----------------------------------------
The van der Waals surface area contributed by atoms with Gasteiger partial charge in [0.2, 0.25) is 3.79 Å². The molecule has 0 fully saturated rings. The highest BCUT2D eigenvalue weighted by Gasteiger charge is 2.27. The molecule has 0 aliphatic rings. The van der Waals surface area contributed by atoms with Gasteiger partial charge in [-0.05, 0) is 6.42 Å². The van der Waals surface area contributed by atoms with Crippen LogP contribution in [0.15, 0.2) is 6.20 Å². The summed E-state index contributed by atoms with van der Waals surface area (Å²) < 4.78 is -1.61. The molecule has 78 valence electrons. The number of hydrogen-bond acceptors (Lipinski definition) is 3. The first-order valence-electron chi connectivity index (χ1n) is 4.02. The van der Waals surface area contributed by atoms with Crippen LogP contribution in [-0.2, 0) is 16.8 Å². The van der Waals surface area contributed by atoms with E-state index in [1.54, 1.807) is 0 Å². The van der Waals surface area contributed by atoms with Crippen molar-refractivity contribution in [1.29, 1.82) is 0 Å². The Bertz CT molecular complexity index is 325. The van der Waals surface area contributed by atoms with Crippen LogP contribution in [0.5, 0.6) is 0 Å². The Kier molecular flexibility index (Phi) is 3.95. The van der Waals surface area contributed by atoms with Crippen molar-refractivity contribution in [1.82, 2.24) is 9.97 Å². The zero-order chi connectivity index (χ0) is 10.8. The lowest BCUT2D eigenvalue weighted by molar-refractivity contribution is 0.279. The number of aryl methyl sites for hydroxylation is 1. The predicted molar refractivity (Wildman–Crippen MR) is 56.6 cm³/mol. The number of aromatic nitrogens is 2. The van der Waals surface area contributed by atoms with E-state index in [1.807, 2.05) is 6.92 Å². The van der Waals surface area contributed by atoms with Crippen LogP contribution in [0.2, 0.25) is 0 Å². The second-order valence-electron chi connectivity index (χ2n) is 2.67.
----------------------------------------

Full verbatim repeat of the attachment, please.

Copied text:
The van der Waals surface area contributed by atoms with Gasteiger partial charge in [0.2, 0.25) is 3.79 Å². The molecule has 0 fully saturated rings. The highest BCUT2D eigenvalue weighted by Gasteiger charge is 2.27. The molecule has 0 aliphatic rings. The van der Waals surface area contributed by atoms with Gasteiger partial charge in [-0.05, 0) is 6.42 Å². The van der Waals surface area contributed by atoms with Crippen LogP contribution in [0.15, 0.2) is 6.20 Å². The summed E-state index contributed by atoms with van der Waals surface area (Å²) < 4.78 is -1.61. The molecule has 78 valence electrons. The number of hydrogen-bond acceptors (Lipinski definition) is 3. The first-order valence-electron chi connectivity index (χ1n) is 4.02. The van der Waals surface area contributed by atoms with Crippen LogP contribution in [-0.2, 0) is 16.8 Å². The van der Waals surface area contributed by atoms with E-state index in [1.54, 1.807) is 0 Å². The van der Waals surface area contributed by atoms with Crippen molar-refractivity contribution in [1.29, 1.82) is 0 Å². The Bertz CT molecular complexity index is 325. The van der Waals surface area contributed by atoms with Crippen LogP contribution in [0.5, 0.6) is 0 Å². The Kier molecular flexibility index (Phi) is 3.95. The van der Waals surface area contributed by atoms with Crippen molar-refractivity contribution in [1.82, 2.24) is 9.97 Å². The zero-order chi connectivity index (χ0) is 10.8. The lowest BCUT2D eigenvalue weighted by molar-refractivity contribution is 0.279. The number of aryl methyl sites for hydroxylation is 1. The predicted molar refractivity (Wildman–Crippen MR) is 56.6 cm³/mol. The number of aromatic nitrogens is 2. The van der Waals surface area contributed by atoms with E-state index in [1.807, 2.05) is 6.92 Å². The van der Waals surface area contributed by atoms with Crippen LogP contribution in [0.2, 0.25) is 0 Å². The second-order valence-electron chi connectivity index (χ2n) is 2.67.